The cause of blepharospasm is often unknown. It affects women more than men and tends to occur in families. It can sometimes be caused by other eye disorders such as trichiasis Trichiasis Trichiasis is misalignment of eyelashes, which rub against the eyeball, in a person who does not have entropion. Trichiasis develops most commonly some time after chronic blepharitis (inflammation... read more , foreign body in the eye Corneal Abrasions and Corneal Foreign Bodies Foreign bodies in the cornea cause abrasions, resulting in pain and redness, and lead to infections, even after they are removed. Most of these injuries are minor. (See also Overview of Eye... read more , dry eye Keratoconjunctivitis Sicca Keratoconjunctivitis sicca is dryness of the conjunctiva (the membrane that lines the eyelids and covers the white of the eye) and cornea (the clear layer in front of the iris and pupil). Too... read more , and sometimes by nervous system disorders such as Parkinson disease Parkinson Disease (PD) Parkinson disease is a slowly progressive degenerative disorder of specific areas of the brain. It is characterized by tremor when muscles are at rest (resting tremor), increased muscle tone... read more .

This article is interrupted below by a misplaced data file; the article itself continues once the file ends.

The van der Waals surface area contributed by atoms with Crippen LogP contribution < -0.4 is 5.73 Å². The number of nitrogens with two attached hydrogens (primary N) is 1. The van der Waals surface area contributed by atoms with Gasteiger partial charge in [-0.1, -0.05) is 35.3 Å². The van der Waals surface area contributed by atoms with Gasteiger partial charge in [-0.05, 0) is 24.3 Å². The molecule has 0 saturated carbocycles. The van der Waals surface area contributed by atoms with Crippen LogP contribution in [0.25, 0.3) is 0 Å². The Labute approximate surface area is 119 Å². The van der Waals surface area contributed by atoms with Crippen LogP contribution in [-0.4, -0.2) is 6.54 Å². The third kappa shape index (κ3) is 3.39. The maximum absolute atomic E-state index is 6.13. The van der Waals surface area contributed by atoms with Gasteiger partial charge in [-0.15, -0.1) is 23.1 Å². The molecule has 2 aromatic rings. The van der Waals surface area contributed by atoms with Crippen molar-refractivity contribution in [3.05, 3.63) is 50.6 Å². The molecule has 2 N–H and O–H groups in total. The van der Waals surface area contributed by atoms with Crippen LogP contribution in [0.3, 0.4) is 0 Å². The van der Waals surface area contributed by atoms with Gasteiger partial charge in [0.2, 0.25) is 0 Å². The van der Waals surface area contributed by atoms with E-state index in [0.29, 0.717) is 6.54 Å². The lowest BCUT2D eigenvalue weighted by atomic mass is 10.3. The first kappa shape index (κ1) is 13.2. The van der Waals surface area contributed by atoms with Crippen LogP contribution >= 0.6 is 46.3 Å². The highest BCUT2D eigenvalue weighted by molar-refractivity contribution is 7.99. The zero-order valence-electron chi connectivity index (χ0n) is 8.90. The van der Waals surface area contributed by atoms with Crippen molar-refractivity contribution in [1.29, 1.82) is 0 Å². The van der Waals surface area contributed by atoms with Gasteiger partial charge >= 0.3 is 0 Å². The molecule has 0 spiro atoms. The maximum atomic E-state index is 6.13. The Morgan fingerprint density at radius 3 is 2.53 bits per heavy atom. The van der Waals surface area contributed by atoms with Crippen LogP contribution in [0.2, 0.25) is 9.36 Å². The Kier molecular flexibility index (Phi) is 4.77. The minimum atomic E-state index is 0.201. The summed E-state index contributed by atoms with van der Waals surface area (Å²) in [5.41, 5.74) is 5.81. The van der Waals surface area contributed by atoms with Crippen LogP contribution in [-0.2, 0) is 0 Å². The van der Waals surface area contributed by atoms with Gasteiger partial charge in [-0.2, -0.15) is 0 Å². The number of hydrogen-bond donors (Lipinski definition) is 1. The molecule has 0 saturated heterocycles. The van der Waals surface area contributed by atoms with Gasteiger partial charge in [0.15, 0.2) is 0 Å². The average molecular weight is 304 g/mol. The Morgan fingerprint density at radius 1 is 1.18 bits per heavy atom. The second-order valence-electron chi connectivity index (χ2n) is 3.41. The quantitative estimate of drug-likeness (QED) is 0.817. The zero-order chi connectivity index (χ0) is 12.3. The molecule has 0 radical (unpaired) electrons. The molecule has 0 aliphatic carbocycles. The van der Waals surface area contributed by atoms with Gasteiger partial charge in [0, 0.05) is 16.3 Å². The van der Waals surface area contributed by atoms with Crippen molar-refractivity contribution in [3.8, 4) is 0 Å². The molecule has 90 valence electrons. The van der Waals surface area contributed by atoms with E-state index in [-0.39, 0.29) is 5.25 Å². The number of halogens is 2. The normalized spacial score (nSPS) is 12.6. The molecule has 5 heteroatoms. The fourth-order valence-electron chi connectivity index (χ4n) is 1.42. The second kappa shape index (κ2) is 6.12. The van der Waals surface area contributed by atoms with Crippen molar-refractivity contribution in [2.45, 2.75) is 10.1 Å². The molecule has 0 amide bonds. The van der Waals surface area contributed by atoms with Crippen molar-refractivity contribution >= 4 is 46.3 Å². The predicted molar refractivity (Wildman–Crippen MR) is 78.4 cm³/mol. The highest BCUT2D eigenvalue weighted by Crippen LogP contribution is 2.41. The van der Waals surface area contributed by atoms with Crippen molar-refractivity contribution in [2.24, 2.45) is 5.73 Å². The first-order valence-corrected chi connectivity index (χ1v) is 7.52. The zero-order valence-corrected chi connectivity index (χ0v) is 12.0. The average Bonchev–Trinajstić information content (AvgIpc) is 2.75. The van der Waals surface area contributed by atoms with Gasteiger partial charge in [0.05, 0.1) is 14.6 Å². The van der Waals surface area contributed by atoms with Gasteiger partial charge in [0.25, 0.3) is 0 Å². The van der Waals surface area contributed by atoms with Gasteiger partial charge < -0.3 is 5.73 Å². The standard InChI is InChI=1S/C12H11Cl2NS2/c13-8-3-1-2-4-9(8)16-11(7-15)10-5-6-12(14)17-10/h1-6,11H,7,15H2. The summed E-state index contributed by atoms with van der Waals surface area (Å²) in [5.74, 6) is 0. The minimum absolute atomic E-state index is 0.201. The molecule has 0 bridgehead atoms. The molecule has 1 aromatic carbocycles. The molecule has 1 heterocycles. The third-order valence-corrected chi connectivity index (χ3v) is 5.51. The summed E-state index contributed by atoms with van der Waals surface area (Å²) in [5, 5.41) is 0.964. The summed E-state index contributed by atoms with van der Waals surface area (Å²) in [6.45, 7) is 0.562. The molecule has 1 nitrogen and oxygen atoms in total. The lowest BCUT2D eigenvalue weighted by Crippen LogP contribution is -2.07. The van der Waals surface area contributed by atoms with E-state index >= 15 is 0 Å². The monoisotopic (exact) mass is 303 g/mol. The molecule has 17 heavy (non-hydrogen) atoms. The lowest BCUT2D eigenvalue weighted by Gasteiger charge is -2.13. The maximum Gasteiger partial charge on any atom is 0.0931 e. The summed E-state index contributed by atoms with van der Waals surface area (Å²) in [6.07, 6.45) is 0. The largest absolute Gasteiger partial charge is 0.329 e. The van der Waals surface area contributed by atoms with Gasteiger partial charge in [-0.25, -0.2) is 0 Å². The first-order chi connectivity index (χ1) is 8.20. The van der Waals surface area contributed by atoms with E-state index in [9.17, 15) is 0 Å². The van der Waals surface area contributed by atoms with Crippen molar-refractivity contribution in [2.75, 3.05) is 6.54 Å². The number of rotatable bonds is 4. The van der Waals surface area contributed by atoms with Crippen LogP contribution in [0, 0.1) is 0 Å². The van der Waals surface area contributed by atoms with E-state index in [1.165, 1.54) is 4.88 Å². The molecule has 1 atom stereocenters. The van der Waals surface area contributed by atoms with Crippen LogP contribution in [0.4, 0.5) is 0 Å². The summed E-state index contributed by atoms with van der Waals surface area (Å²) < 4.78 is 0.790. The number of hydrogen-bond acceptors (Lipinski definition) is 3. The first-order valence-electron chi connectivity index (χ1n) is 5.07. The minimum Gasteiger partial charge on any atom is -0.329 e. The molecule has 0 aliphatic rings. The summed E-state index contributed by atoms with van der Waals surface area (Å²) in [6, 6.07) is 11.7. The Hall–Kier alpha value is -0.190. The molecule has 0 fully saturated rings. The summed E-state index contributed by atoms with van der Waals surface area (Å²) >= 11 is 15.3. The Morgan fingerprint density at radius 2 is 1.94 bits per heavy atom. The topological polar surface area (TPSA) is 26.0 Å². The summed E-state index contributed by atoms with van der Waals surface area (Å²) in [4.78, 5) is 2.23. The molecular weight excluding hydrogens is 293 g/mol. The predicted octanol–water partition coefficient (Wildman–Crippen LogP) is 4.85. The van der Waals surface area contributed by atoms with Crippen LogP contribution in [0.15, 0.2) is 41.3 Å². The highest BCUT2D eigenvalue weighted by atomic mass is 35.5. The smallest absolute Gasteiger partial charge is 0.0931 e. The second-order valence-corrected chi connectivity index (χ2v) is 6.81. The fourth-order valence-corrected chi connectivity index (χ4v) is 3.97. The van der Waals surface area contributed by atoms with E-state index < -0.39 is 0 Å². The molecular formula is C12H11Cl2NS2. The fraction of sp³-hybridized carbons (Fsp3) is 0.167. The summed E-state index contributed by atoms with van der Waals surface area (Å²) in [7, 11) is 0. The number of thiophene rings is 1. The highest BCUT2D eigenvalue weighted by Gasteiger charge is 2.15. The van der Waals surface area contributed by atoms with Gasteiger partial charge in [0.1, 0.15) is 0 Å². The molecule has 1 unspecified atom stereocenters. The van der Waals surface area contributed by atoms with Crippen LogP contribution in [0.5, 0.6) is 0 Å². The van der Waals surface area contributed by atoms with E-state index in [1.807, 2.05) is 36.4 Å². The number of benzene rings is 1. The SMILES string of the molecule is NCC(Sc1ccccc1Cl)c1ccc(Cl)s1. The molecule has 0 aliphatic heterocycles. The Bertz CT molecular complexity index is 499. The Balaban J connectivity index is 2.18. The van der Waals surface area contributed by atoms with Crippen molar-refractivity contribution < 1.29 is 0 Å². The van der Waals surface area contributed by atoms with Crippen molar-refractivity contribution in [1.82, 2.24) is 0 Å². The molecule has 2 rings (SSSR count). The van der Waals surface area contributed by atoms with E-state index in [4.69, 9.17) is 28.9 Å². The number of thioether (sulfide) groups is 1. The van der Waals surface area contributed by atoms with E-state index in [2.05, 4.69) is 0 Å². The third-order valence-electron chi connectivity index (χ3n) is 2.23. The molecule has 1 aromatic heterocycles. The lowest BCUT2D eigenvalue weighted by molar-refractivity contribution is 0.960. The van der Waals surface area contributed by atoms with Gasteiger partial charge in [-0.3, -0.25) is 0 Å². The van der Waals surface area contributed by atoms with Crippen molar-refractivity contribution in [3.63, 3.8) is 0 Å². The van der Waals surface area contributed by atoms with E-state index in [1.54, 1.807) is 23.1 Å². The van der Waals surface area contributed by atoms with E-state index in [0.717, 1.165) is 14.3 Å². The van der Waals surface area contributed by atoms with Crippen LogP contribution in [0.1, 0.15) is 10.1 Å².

Symptoms of blepharospasm are uncontrolled blinking and closing of the eye. In severe cases, people cannot open their eyes. Spasms may be worsened by fatigue, bright light, and anxiety.
If blepharospasm is mild, it may be relieved by simple maneuvers such as singing, humming, touching an eyelid or chewing gum. Otherwise, treatment is injection of botulinum toxin A into the eye muscles, which can relieve or prevent the spasm. Drugs (to reduce anxiety) and sunglasses (to decrease light sensitivity) may help. If injection of botulinum toxin A does not help and symptoms are severe, surgery to cut the eyelid muscles can be done.